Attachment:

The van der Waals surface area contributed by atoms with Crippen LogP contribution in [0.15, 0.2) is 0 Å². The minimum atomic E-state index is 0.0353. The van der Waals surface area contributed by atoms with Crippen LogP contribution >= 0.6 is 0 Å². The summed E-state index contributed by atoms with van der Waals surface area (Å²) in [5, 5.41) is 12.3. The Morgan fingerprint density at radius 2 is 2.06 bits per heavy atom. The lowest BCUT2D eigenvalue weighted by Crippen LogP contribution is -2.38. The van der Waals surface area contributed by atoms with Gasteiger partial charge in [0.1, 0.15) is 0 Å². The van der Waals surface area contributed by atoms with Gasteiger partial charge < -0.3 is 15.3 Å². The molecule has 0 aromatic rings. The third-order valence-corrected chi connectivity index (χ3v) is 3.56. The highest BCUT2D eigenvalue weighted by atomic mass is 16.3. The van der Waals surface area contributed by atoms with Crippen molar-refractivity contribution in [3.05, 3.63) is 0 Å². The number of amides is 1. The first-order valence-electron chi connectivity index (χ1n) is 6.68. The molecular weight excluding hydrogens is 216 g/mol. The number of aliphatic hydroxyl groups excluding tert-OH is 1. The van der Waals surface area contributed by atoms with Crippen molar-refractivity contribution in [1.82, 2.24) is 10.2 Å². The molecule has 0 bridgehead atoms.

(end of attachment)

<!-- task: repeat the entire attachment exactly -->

The van der Waals surface area contributed by atoms with Crippen LogP contribution in [0.15, 0.2) is 0 Å². The minimum atomic E-state index is 0.0353. The van der Waals surface area contributed by atoms with Crippen LogP contribution >= 0.6 is 0 Å². The summed E-state index contributed by atoms with van der Waals surface area (Å²) in [5, 5.41) is 12.3. The Morgan fingerprint density at radius 2 is 2.06 bits per heavy atom. The lowest BCUT2D eigenvalue weighted by Crippen LogP contribution is -2.38. The van der Waals surface area contributed by atoms with Gasteiger partial charge in [0.1, 0.15) is 0 Å². The van der Waals surface area contributed by atoms with Gasteiger partial charge < -0.3 is 15.3 Å². The molecule has 0 aromatic rings. The third-order valence-corrected chi connectivity index (χ3v) is 3.56. The highest BCUT2D eigenvalue weighted by atomic mass is 16.3. The van der Waals surface area contributed by atoms with Crippen molar-refractivity contribution in [3.05, 3.63) is 0 Å². The number of amides is 1. The first-order valence-electron chi connectivity index (χ1n) is 6.68. The molecular weight excluding hydrogens is 216 g/mol. The number of aliphatic hydroxyl groups excluding tert-OH is 1. The van der Waals surface area contributed by atoms with Crippen molar-refractivity contribution in [1.82, 2.24) is 10.2 Å². The molecule has 0 bridgehead atoms.